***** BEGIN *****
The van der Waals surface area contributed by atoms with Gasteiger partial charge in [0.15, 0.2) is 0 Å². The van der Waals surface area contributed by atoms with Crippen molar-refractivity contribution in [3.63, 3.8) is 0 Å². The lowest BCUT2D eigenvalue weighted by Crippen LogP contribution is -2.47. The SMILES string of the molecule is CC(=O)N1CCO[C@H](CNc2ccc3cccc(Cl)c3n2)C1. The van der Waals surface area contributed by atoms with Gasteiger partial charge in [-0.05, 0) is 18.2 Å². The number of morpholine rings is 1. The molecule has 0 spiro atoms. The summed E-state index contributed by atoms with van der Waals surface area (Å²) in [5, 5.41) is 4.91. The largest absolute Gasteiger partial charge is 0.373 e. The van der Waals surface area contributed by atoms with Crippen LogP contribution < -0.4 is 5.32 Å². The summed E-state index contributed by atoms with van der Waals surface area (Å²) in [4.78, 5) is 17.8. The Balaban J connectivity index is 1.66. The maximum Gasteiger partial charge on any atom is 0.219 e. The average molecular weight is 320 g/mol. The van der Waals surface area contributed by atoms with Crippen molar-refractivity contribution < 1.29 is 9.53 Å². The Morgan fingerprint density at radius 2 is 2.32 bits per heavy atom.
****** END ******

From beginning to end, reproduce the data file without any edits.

The van der Waals surface area contributed by atoms with Gasteiger partial charge in [0.15, 0.2) is 0 Å². The van der Waals surface area contributed by atoms with Crippen molar-refractivity contribution in [3.63, 3.8) is 0 Å². The lowest BCUT2D eigenvalue weighted by Crippen LogP contribution is -2.47. The SMILES string of the molecule is CC(=O)N1CCO[C@H](CNc2ccc3cccc(Cl)c3n2)C1. The van der Waals surface area contributed by atoms with Gasteiger partial charge in [-0.05, 0) is 18.2 Å². The number of morpholine rings is 1. The molecule has 0 spiro atoms. The summed E-state index contributed by atoms with van der Waals surface area (Å²) in [5, 5.41) is 4.91. The largest absolute Gasteiger partial charge is 0.373 e. The van der Waals surface area contributed by atoms with Crippen LogP contribution < -0.4 is 5.32 Å². The summed E-state index contributed by atoms with van der Waals surface area (Å²) in [4.78, 5) is 17.8. The Balaban J connectivity index is 1.66. The maximum Gasteiger partial charge on any atom is 0.219 e. The average molecular weight is 320 g/mol. The van der Waals surface area contributed by atoms with Crippen molar-refractivity contribution < 1.29 is 9.53 Å². The Morgan fingerprint density at radius 2 is 2.32 bits per heavy atom.